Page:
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I remember the days when Disney were creating masterpieces. Intelligent, inspiring reflections of our society.
Inside Out told a story of mental illness through a creative, visual representation still used by child psychologists and therapists. WALL-E warned us of climate calamity if we continued our environmentally harmful ways. Zootopia told a story of overcoming bias through an anthropomorphic society of animals.
I was always excited to watch these films because I knew I would come out of the cinema with a different outlook on life. I would be inspired.
Now, I sit down to watch the latest release with the worry of being underwhelmed.
On March 6, Disney released Raya and the Last Dragon, a film about a girl who finds a big, blue dragon and heroically saves the world. Simple storyline, lovable character designs, and possessing all the right chemistry to create a successful animated film.
Thing is, it’s generic and has no unique voice. The current worldwide gross? $82,000,000.
When I watched this film, I thought it could have been the day that I’ve been waiting for: to watch a Disney animation and feel something. When I watched Bolt, I felt something. When I watched Moana, I felt something. But when I watch any of the recent films that Disney produces, I feel nothing.
My parents say, “Hon, that’s just because you’re getting older!” But my parents also think animation is exclusively for children. And how wrong they are. (Besides, I remember my mum sobbing within the first ten minutes of watching Up so clearly you can still be moved by films for children at the age of 59.)
I love nothing more than being able to cry at an animation. It means, whoever has worked on it, they’ve succeeded.
I didn’t cry at Raya, as much as I was desperate to. It had the potential to speak to its older audience and address the real-life issues it chose to work with, war and distrust, in a deeper way than what it did but the execution just didn’t work. And no, it’s nothing to do with age because, two weeks ago, I was sobbing my heart out at The Hunchback of Notre Dame, and I’m nearly twenty!
So, what does this say about Raya?
It says that Disney has lost its creativity in the thirst for commerciality. It’s always been about the money but this is getting more explicit because these films are not masterpieces anymore. They seem to be masterplans of consumerism.
Our nation doesn’t judge an animation based on its creative success but instead on how it has bought its way into our culture. We were given toys of cartoon characters when we were kids, we ate from dinner plates with their faces on, we read book adaptations of the films before bed. When you grow up and watch these again, you quickly realize most of them are creatively subpar but the nostalgia brings you back to it with fond memories every time. Then you’ll buy those same films and toys for your children and the cycle continues.
The business campaigns we see from top animation companies are not just for selling their latest piece of work, they’re for engraining a positive impression of that film into children for the rest of their lives, which they will then pass onto their own children. It is an unbreakable cycle of societal learning. Ultimately, we can suggest here that even if a film is terrible, the correct marketing will always tell you otherwise. Mediocre films by production giants have this system entirely in their favor while works like Mary and Max by Adam Elliot (a favorite animated film of mine that only grossed around $2,000,000) get nothing.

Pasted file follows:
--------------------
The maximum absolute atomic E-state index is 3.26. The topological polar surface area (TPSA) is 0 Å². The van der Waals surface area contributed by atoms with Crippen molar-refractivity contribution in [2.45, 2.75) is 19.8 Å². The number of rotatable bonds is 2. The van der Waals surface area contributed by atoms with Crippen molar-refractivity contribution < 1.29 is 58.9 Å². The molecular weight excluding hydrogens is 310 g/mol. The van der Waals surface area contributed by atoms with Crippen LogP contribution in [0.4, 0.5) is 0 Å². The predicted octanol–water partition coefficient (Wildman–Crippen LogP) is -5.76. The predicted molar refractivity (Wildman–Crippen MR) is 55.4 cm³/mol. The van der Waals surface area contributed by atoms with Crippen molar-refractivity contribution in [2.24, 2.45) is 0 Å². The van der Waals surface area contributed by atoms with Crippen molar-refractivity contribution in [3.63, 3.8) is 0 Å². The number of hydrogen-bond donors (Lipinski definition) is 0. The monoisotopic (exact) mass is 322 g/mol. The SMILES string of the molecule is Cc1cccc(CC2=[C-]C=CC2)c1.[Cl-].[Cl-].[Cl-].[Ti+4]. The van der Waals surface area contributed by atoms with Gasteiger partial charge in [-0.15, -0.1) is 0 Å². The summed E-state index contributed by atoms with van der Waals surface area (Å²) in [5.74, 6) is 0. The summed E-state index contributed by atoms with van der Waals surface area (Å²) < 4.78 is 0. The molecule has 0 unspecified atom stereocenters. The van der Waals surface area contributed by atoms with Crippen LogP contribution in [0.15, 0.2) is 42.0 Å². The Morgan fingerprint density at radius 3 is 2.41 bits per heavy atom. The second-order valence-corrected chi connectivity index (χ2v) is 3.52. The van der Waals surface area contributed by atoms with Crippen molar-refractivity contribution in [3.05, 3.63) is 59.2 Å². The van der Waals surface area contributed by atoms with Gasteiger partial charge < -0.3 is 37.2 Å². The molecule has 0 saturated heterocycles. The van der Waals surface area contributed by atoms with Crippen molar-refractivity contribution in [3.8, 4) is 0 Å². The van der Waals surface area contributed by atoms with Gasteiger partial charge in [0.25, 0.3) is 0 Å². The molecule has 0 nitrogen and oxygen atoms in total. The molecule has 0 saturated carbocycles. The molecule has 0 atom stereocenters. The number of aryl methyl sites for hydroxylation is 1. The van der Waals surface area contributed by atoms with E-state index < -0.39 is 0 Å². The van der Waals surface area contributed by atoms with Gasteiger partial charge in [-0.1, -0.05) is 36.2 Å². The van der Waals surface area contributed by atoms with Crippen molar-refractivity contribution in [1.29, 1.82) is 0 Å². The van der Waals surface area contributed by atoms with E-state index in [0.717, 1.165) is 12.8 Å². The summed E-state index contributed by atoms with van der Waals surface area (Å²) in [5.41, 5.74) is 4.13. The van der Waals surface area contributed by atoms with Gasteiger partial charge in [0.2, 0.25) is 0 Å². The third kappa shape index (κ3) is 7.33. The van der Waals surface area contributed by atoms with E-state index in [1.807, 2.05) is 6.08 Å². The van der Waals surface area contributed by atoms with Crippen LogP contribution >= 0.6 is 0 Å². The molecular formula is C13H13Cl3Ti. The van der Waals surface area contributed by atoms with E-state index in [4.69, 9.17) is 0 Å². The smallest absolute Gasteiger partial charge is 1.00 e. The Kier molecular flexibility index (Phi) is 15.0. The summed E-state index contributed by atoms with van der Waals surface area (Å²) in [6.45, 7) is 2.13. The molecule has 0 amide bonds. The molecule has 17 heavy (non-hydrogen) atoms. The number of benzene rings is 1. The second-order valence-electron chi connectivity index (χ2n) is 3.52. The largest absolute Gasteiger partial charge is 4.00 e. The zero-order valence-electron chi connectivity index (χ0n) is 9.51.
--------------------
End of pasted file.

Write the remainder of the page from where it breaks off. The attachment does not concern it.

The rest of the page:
Raya and the Last Dragon is not a bad film. It has the Disney magic we all know and love, and the soundtrack was beautiful. Overall, I was very entertained. But was it what I was hoping for? Not at all.
There were so many things it could have done to step out of its comfort zone, so many cliches it could have moved away from, but it played it too safe. It fell into the heartbreaking trap that stories from POC, women, and minorities are often forced into: playing it safe to be accepted by the mainstream. (I mean, we all know how much Disney is scared of outright saying a character in a cartoon is gay and, really, this was no different. Queer-bait much?)
It feels as if the companies decided sometime in 2017 that the thoughtful inclusion of topical themes and current affairs is somehow no longer integral because their films sell just as well without them. That statement doesn’t seem untrue because for Raya to have accumulated so much money in such a short time confirms this idea, and it’s scary. The fact this extortionate sum of $82,000,000 doesn’t even count the extra cash pulled in from merchandise is scarier. It’s selling. Really selling. Everywhere you look, Sisu the dragon smiles at you from pencil cases, t-shirts, plush toys, and action figures, beckoning you for your money.
Yes, it has always been a debate if Disney is failing or succeeding with their animations but the one element that we know will never fail is their marketing tactics. They know how to create films we will cherish and love forever, even if they lack in the important creative areas.
The question is, are we ever returning to Disney’s ability to create something groundbreakingly incredible or are we slowly getting further away from that dream? I think this fate now lies in the hands of independent production companies and opening up this creative space to minority writers and creators, without this capitalism-fueled pressure to fit, safely, into the mainstream. Disney needs to step up to its competition.
Better storytelling is worth more than money.